Natural fiber fabric saves weight in composite structures -- K Trade Fair

Natural fiber fabric saves weight in composite structures


A technology based on the concept of leaf-veins can be applied to strengthen synthetic fiber-reinforced composites and reduce overall weight. Based on flax fibers, powerRib fabrics can be used to reinforce thin-walled structures, resulting in a "pseudo mini sandwich," since no core material is involved. The fabrics can readily be processed with standard vacuum molding techniques.

Supplied by Bcomp (Fribourg, Switzerland), for a given performance, the technology reportedly enables 50% weight reduction while simultaneously cutting costs due to the need for less costly synthetic fiber reinforcement, which is of particular interest for the automotive sector. The reinforcement material can be combined with all types of structural materials, such as carbon-fiber composites, glass-fiber composites and non-woven natural-fiber composites.

For a given flexural stiffness, the weight of a reference carbon fiber-reinforced composite plate can be reduced by 27% with a cost lowered by 40 % when the carbon fiber is partially replaced by powerRibs. When compared to a 100% glass fiber-reinforced composite plate, cost can still be reduced by approximately 30% while slashing over 40% of the weight for the same performance.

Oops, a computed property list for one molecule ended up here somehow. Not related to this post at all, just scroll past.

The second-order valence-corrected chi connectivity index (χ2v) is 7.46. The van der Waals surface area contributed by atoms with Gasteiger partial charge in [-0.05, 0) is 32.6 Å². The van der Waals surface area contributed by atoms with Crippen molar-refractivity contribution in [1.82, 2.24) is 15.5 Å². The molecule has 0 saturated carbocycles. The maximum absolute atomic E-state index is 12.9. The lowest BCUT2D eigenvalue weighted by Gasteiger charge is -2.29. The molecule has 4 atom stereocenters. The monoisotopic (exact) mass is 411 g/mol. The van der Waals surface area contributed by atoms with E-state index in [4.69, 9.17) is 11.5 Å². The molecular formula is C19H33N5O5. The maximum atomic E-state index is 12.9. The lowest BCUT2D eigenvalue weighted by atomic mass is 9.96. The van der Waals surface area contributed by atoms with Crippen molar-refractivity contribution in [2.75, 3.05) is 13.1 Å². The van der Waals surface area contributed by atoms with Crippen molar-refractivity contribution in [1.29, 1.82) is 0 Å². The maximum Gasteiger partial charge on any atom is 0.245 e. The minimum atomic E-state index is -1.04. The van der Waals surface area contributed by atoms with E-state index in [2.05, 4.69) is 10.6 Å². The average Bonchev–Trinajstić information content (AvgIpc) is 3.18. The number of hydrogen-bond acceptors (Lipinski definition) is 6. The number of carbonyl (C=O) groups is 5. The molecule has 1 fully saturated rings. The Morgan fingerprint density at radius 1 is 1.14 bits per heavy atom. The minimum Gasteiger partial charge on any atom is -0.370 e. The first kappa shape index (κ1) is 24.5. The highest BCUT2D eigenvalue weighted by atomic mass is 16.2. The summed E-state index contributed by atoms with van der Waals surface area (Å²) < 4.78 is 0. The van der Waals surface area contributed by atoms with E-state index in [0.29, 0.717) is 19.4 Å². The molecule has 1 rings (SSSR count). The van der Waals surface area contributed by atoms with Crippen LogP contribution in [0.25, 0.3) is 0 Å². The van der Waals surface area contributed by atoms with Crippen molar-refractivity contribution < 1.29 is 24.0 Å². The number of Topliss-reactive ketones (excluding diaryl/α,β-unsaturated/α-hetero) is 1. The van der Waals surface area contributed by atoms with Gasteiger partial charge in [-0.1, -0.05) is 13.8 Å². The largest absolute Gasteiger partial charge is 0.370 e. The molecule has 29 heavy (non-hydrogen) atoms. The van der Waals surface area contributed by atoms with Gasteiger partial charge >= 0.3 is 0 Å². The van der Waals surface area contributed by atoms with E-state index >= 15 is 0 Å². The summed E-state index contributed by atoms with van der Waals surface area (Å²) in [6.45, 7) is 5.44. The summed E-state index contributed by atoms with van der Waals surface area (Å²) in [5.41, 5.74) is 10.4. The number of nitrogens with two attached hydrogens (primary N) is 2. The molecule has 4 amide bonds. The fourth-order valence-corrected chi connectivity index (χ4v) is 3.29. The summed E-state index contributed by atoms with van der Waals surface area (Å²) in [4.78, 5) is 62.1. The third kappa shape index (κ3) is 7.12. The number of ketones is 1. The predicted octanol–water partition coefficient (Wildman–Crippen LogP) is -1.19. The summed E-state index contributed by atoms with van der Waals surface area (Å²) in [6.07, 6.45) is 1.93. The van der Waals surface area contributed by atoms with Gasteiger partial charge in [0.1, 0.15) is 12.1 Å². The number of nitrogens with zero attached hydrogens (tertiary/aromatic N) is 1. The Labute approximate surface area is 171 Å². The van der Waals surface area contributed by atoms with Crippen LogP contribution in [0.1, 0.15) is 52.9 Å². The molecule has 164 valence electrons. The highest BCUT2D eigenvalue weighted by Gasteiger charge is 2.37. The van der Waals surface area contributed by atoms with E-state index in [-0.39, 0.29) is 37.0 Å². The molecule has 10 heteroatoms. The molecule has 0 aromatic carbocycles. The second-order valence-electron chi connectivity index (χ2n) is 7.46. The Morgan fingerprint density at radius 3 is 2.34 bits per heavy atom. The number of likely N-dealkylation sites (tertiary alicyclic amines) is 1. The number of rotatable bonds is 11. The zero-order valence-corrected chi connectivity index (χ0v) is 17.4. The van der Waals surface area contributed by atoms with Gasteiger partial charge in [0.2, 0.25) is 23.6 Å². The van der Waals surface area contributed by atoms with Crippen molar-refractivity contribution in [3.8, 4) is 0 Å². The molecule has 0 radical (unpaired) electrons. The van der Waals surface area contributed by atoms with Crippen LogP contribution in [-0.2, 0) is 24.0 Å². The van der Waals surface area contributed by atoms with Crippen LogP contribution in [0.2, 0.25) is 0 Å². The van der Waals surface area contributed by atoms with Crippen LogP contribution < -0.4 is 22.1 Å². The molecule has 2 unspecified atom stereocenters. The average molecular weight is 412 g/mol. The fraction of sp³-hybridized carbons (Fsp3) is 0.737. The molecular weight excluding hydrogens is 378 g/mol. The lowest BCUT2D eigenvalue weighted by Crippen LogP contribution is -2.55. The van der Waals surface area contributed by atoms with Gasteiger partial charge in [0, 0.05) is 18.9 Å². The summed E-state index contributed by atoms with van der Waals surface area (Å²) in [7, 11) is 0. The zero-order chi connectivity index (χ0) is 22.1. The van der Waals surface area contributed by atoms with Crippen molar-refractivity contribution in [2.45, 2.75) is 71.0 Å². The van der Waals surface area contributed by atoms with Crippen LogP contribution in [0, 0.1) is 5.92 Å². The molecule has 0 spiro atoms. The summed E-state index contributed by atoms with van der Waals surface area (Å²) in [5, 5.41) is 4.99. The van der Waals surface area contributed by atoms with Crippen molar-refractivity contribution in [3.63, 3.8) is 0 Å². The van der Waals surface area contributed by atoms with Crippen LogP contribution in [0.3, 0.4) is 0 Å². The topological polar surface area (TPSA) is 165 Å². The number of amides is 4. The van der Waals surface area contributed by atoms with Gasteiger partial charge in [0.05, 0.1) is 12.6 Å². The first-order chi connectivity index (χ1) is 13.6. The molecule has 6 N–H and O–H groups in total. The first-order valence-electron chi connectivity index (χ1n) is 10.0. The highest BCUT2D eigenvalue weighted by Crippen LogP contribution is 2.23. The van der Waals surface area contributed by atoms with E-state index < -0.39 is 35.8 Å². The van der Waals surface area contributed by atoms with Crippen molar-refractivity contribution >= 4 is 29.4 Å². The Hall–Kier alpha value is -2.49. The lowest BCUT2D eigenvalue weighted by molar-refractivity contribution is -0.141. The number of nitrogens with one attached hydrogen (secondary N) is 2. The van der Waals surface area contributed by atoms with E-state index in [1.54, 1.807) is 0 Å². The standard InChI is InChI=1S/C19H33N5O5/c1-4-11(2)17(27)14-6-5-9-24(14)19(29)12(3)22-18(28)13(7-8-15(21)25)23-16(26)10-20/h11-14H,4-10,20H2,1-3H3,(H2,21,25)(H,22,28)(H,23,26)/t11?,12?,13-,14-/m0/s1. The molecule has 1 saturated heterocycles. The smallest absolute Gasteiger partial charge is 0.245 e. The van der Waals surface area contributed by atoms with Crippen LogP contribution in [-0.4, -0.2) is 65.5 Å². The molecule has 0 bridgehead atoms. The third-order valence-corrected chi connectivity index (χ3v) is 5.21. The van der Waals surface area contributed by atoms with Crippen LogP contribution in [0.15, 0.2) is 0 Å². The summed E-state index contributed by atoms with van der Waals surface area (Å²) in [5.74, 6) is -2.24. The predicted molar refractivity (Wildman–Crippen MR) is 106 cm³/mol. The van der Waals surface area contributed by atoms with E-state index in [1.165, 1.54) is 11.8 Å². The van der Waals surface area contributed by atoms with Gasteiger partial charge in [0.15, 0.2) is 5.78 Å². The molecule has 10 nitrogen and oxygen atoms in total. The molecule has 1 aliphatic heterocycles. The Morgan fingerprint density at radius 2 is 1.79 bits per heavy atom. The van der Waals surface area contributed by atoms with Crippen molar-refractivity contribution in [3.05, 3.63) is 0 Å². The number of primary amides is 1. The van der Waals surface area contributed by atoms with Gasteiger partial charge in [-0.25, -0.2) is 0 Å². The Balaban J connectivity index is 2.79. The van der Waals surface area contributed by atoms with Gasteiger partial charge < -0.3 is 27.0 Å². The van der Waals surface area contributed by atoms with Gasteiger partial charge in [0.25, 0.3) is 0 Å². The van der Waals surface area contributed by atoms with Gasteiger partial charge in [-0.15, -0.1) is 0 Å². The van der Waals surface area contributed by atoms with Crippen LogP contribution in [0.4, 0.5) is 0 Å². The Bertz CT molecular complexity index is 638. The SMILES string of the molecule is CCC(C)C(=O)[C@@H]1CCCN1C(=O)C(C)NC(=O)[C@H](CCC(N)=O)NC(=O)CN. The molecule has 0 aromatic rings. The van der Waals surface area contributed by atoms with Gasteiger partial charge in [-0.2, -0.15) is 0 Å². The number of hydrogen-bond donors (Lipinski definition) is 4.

This unique combination of high flexural stiffness and damping is reportedly ideal for a wide range of applications in the sports and leisure industry (including kayak hulls and bicycle frames) but especially in the automotive industry with the current strong drive for light-weighting and high-performance bio-sourced materials according to Bcomp: powerRibs can be used for automotive interior semi-structural shell elements (door panels, seat backs, front panels) as well as exterior body parts (roofs, fenders, etc.).

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